Acknowledgements: Funding: NIH EY08266

Talk 6, 6:30 pm, 35.26

Perceptual modulation over the gait-cycle: vision-in-action in virtual reality

Matt Davidson1 (), Robert Keys1, Frans Verstraten1, David Alais1; 1University of Sydney

Nearly everything we know about visual perception comes from tightly controlled environmental settings in the tradition of stationary, seated laboratory experiments. Arguably however, this traditional approach can never provide a complete account of how vision may operate in ecologically valid conditions, such as during dynamic activity in immersive environments. Advances in virtual-reality (VR) technology now enable the tightly-controlled presentation of immersive environments, and to complement traditional measures from psychophysics with records of movement kinematics. Here we present data from two-experiments showing how the accuracy and sensitivity of visual perception varies as a function of the gait-cycle. Participants were engaged in steady-state walking while tracking a floating target, which advanced at a constant comfortable walking speed into the foreground. We capitalised on continuous psychophysics and position tracking, to record a frame-by-frame tracking-response at the presentation rate of the target stimulus. In a first experiment, participants minimised the distance between their dominant hand and the floating target, and the error between the time-series of target position and tracking response were quantified over the gait-cycle. We observed a sinusoidal rhythm in tracking error, which peaked at the ascending phase of the gait-cycle, before rapidly returning to baseline. In the second experiment, participants monitored the target for brief increases in contrast. We observed clear differences in visual sensitivity and detection accuracy over the gait-cycle, with preferential phases for target detection within participants. These results illustrate how the most common of everyday actions influences perception, and evinces the utility of VR technology to broaden our understanding of visual information processing.

Talk 7, 6:45 pm, 35.27

The relationship between gaze and foot placement is shaped by the visual discriminability and availability of footholds in an overground Augmented Reality stepping stone task

Trenton Wirth1 (), Jonathan Matthis1; 1Northeastern University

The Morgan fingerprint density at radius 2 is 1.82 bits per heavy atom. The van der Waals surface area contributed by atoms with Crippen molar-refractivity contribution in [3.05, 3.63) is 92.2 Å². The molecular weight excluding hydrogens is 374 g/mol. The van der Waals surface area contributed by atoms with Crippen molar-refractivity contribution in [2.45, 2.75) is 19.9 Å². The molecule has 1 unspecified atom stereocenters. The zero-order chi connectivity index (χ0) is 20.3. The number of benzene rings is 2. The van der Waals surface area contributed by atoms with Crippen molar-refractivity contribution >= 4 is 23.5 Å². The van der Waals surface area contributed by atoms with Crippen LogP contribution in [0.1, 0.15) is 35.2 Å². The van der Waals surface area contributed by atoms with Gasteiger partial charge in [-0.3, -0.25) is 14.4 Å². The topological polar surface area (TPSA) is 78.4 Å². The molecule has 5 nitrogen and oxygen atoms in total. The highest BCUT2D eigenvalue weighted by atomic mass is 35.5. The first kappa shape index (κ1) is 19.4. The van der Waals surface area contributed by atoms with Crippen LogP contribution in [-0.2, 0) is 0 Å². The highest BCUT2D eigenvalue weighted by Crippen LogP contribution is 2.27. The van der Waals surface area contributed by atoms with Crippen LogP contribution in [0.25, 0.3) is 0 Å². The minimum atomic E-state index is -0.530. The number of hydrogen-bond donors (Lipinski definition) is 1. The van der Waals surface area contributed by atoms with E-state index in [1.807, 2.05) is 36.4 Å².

Successful human locomotion over complex terrain requires precise coupling between gaze and foot placement. Matthis, Yates, & Hayhoe (2018) found that walkers adapted distinct gaze strategies that were tuned to the demands imparted by locomotion over different terrains (e.g., flat ground vs. a rocky creek bed). However, because these were quasi-observational experiments in a natural environment, it is difficult to discern the specific aspects of the terrain that were driving these different strategies. Here, we used an Augmented Reality (UniCAVE) projected ground plane (~2mx10m) to parametrically control the visual discriminability and availability of footholds in an overground stepping stone task. Using a binocular eye tracker (Pupil Labs) and a spatiotemporally synchronized, marker-based, full body motion capture system (Qualisys) we estimate participants 3d gaze and calculate gaze-ground intersection as they traverse the 10m path, comprising pseudo-randomly distributed footholds (represented by Landolt C’s; diameter 110mm, line thickness 32mm) and distractors (represented by visually similar O’s). We manipulated visual discriminability and availability of footholds to discern the aspects of terrain that drive the emergence of different gaze-foothold strategies. Participants walked over six terrains, consisting of two levels of visual discriminability (controlled by manipulating the size in the C gap; 6mm vs. 36mm) crossed with three levels of foothold/distractor ratio (3:1, 1:1, and 1:3). With 21 trials for each of the 7 conditions (six terrains plus a free walking control condition) we record 147 trials (approximately 1960 steps) per participant. We mapped the gaze-foothold relationships from the six terrain conditions to those observed in natural environments (Matthis, Yates, & Hayhoe, 2018) to specify how the visual discriminability and availability of footholds result in different gaze strategies. We further explored whether saccades are driven by the biomechanically specified and energetically optimal footholds vs. the likelihood of finding potential footholds based on peripheral vision.